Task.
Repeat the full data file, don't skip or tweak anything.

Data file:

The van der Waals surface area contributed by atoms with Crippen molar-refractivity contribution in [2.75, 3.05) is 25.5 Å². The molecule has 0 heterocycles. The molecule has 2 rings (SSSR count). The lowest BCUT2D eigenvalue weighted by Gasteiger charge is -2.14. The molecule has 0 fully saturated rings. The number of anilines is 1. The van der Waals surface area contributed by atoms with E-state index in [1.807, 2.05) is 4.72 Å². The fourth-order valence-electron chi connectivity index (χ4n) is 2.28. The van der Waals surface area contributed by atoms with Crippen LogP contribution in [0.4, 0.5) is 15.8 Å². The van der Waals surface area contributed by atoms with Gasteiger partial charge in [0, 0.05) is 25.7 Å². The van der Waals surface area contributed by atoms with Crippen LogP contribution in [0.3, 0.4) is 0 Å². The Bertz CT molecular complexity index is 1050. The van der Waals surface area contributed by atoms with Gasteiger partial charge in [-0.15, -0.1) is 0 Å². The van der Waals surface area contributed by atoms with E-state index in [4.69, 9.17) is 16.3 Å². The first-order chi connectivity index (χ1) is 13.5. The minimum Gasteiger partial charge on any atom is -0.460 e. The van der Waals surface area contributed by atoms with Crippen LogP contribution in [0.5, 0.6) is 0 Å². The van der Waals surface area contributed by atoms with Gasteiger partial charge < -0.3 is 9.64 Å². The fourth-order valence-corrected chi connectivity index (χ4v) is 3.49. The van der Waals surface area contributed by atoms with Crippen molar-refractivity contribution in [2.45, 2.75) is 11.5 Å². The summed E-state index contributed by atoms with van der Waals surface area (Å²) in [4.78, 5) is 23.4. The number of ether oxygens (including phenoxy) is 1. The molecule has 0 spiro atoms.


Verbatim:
The van der Waals surface area contributed by atoms with Crippen molar-refractivity contribution in [2.75, 3.05) is 25.5 Å². The molecule has 0 heterocycles. The molecule has 2 rings (SSSR count). The lowest BCUT2D eigenvalue weighted by Gasteiger charge is -2.14. The molecule has 0 fully saturated rings. The number of anilines is 1. The van der Waals surface area contributed by atoms with E-state index in [1.807, 2.05) is 4.72 Å². The fourth-order valence-electron chi connectivity index (χ4n) is 2.28. The van der Waals surface area contributed by atoms with Crippen LogP contribution in [0.4, 0.5) is 15.8 Å². The van der Waals surface area contributed by atoms with Gasteiger partial charge in [0, 0.05) is 25.7 Å². The van der Waals surface area contributed by atoms with Crippen LogP contribution in [0.3, 0.4) is 0 Å². The Bertz CT molecular complexity index is 1050. The van der Waals surface area contributed by atoms with Gasteiger partial charge in [-0.15, -0.1) is 0 Å². The van der Waals surface area contributed by atoms with E-state index in [4.69, 9.17) is 16.3 Å². The first-order chi connectivity index (χ1) is 13.5. The minimum Gasteiger partial charge on any atom is -0.460 e. The van der Waals surface area contributed by atoms with Crippen LogP contribution in [0.5, 0.6) is 0 Å². The van der Waals surface area contributed by atoms with Gasteiger partial charge < -0.3 is 9.64 Å². The fourth-order valence-corrected chi connectivity index (χ4v) is 3.49. The van der Waals surface area contributed by atoms with Crippen molar-refractivity contribution in [2.45, 2.75) is 11.5 Å². The summed E-state index contributed by atoms with van der Waals surface area (Å²) in [4.78, 5) is 23.4. The number of ether oxygens (including phenoxy) is 1. The molecule has 0 spiro atoms.